The New York Times had an article about A deadly fungus in nursing homes. Candida auris is a highly contagious, drug-resistant deadly fungus. It has infected nearly 800 people in the last four years, with half of patients dying within 90 days. C. auris is a germ so virulent and hard to eradicate that some facilities will not accept patients with it.
Betsy McCaughey is a former lieutenant governor of New York who leads the nonprofit Committee to Reduce Infection Deaths. She warned: “You’ll never protect hospital patients until the nursing homes are forced to clean up.”
“They are the dark underbelly of drug-resistant infection,” said Dr. Tom Chiller referring to nursing homes. He heads the fungal division at the Centers for Disease Control and Prevention.
WHY NURSING HOMES
Nursing homes are a dangerously weak link in the health care system. Most are understaffed and ill-equipped to prevent and control infection. Drug-resistant germs thrive in poorly ventilated settings with poor infection control. Resistant germs can move from bed to bed, or from patient to family or staff, and then to hospitals and the public because of lax hygiene and poor staffing.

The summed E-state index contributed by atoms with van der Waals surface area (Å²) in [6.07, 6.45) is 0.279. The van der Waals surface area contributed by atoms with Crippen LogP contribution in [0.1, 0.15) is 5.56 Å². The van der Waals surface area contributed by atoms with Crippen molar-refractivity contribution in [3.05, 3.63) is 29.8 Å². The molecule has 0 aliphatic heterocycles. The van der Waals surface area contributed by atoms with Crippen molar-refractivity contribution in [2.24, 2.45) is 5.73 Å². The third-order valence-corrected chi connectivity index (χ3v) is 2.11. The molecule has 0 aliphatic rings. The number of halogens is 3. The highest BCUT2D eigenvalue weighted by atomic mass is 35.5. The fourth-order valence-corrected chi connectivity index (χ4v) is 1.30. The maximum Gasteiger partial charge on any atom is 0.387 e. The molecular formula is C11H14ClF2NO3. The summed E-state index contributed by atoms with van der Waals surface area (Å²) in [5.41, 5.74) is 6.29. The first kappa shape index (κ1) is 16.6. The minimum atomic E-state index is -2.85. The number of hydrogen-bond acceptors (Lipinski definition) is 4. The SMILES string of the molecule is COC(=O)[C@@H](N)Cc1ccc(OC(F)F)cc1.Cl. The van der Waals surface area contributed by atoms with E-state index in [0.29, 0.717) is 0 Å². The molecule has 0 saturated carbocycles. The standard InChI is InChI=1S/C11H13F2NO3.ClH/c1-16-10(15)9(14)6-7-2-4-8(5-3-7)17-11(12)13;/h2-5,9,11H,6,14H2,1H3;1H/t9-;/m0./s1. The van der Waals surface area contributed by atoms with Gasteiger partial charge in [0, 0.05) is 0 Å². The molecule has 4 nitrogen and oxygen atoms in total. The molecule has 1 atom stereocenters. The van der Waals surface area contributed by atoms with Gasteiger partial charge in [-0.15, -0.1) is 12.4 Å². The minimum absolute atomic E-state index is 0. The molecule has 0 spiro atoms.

A study in the Journal of Clinical Infectious Diseases found that patients and residents in long-term care settings have alarmingly high rates of drug-resistant colonization. This means they unknowingly carry the germs on their skin or in their bodies and may pass them to staff members.
The New York State Department of Health found that many facilities are failing to take basic measures, such as using disposable gowns and latex gloves, or to post warning signs outside the rooms of infected patients. At one unnamed facility, it said, “hand sanitizers were completely absent.”
“It is impossible for them to do a good job with the way their staffing is,” said Dr. Mary Hayden. She is a professor at Rush Medical College who studies the rise of drug-resistant infections in health care. She added: “The way they’re set up, they can’t do it.”